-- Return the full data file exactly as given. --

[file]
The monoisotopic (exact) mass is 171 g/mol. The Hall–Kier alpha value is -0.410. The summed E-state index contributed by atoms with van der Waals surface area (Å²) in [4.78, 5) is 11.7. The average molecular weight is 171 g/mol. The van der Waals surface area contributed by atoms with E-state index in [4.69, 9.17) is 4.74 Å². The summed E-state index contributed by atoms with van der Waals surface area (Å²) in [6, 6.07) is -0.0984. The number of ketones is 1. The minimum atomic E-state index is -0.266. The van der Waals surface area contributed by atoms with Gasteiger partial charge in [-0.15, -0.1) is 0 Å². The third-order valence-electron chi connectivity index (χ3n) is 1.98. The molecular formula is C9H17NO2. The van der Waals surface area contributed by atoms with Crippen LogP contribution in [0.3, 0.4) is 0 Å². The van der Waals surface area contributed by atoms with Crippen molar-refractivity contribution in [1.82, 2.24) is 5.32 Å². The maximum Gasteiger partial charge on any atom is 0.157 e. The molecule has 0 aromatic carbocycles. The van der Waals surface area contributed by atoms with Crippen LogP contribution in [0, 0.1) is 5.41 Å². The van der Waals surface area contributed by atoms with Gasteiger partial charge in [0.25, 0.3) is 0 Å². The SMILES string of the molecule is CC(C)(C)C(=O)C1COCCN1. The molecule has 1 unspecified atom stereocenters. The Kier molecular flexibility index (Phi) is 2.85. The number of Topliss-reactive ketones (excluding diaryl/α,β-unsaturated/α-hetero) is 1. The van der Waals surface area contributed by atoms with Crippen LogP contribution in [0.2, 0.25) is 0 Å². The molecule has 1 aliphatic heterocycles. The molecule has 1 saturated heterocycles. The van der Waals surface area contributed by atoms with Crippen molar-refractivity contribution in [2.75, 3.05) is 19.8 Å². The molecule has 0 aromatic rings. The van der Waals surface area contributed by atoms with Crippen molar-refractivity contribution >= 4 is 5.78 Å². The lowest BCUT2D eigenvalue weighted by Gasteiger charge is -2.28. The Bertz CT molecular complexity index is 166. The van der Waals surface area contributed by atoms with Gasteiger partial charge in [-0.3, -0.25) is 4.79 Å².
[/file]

The monoisotopic (exact) mass is 171 g/mol. The Hall–Kier alpha value is -0.410. The summed E-state index contributed by atoms with van der Waals surface area (Å²) in [4.78, 5) is 11.7. The average molecular weight is 171 g/mol. The van der Waals surface area contributed by atoms with E-state index in [4.69, 9.17) is 4.74 Å². The summed E-state index contributed by atoms with van der Waals surface area (Å²) in [6, 6.07) is -0.0984. The number of ketones is 1. The minimum atomic E-state index is -0.266. The van der Waals surface area contributed by atoms with Gasteiger partial charge in [-0.15, -0.1) is 0 Å². The third-order valence-electron chi connectivity index (χ3n) is 1.98. The molecular formula is C9H17NO2. The van der Waals surface area contributed by atoms with Crippen LogP contribution in [0.3, 0.4) is 0 Å². The van der Waals surface area contributed by atoms with Crippen molar-refractivity contribution in [1.82, 2.24) is 5.32 Å². The maximum Gasteiger partial charge on any atom is 0.157 e. The molecule has 0 aromatic carbocycles. The van der Waals surface area contributed by atoms with Crippen LogP contribution in [0, 0.1) is 5.41 Å². The van der Waals surface area contributed by atoms with Gasteiger partial charge in [0.25, 0.3) is 0 Å². The SMILES string of the molecule is CC(C)(C)C(=O)C1COCCN1. The molecule has 1 unspecified atom stereocenters. The Kier molecular flexibility index (Phi) is 2.85. The number of Topliss-reactive ketones (excluding diaryl/α,β-unsaturated/α-hetero) is 1. The van der Waals surface area contributed by atoms with Crippen LogP contribution in [0.2, 0.25) is 0 Å². The molecule has 1 aliphatic heterocycles. The molecule has 1 saturated heterocycles. The van der Waals surface area contributed by atoms with Crippen molar-refractivity contribution in [2.75, 3.05) is 19.8 Å². The molecule has 0 aromatic rings. The van der Waals surface area contributed by atoms with Crippen molar-refractivity contribution >= 4 is 5.78 Å². The lowest BCUT2D eigenvalue weighted by Gasteiger charge is -2.28. The Bertz CT molecular complexity index is 166. The van der Waals surface area contributed by atoms with Gasteiger partial charge in [-0.3, -0.25) is 4.79 Å².